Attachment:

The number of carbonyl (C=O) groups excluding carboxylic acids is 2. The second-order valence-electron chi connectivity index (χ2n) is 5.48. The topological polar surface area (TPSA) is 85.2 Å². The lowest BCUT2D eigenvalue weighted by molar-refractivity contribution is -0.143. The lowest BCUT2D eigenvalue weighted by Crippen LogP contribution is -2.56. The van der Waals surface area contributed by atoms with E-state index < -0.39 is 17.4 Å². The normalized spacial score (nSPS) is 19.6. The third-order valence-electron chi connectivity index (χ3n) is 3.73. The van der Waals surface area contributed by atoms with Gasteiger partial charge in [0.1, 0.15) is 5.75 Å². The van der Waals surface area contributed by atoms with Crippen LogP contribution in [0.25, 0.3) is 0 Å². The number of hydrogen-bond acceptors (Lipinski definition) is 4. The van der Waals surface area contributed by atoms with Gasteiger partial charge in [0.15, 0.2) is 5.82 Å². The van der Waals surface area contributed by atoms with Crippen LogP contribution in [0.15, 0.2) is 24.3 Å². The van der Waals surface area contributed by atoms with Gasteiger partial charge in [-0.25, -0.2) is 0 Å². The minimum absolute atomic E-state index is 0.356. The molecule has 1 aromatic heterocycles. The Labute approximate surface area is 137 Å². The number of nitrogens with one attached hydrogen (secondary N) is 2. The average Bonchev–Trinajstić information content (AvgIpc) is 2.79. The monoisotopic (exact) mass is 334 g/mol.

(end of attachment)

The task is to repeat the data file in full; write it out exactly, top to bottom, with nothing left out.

The number of carbonyl (C=O) groups excluding carboxylic acids is 2. The second-order valence-electron chi connectivity index (χ2n) is 5.48. The topological polar surface area (TPSA) is 85.2 Å². The lowest BCUT2D eigenvalue weighted by molar-refractivity contribution is -0.143. The lowest BCUT2D eigenvalue weighted by Crippen LogP contribution is -2.56. The van der Waals surface area contributed by atoms with E-state index < -0.39 is 17.4 Å². The normalized spacial score (nSPS) is 19.6. The third-order valence-electron chi connectivity index (χ3n) is 3.73. The van der Waals surface area contributed by atoms with Gasteiger partial charge in [0.1, 0.15) is 5.75 Å². The van der Waals surface area contributed by atoms with Crippen LogP contribution in [0.25, 0.3) is 0 Å². The number of hydrogen-bond acceptors (Lipinski definition) is 4. The van der Waals surface area contributed by atoms with Gasteiger partial charge in [0.15, 0.2) is 5.82 Å². The van der Waals surface area contributed by atoms with Crippen LogP contribution in [0.15, 0.2) is 24.3 Å². The van der Waals surface area contributed by atoms with Gasteiger partial charge in [-0.25, -0.2) is 0 Å². The minimum absolute atomic E-state index is 0.356. The molecule has 1 aromatic heterocycles. The Labute approximate surface area is 137 Å². The number of nitrogens with one attached hydrogen (secondary N) is 2. The average Bonchev–Trinajstić information content (AvgIpc) is 2.79. The monoisotopic (exact) mass is 334 g/mol.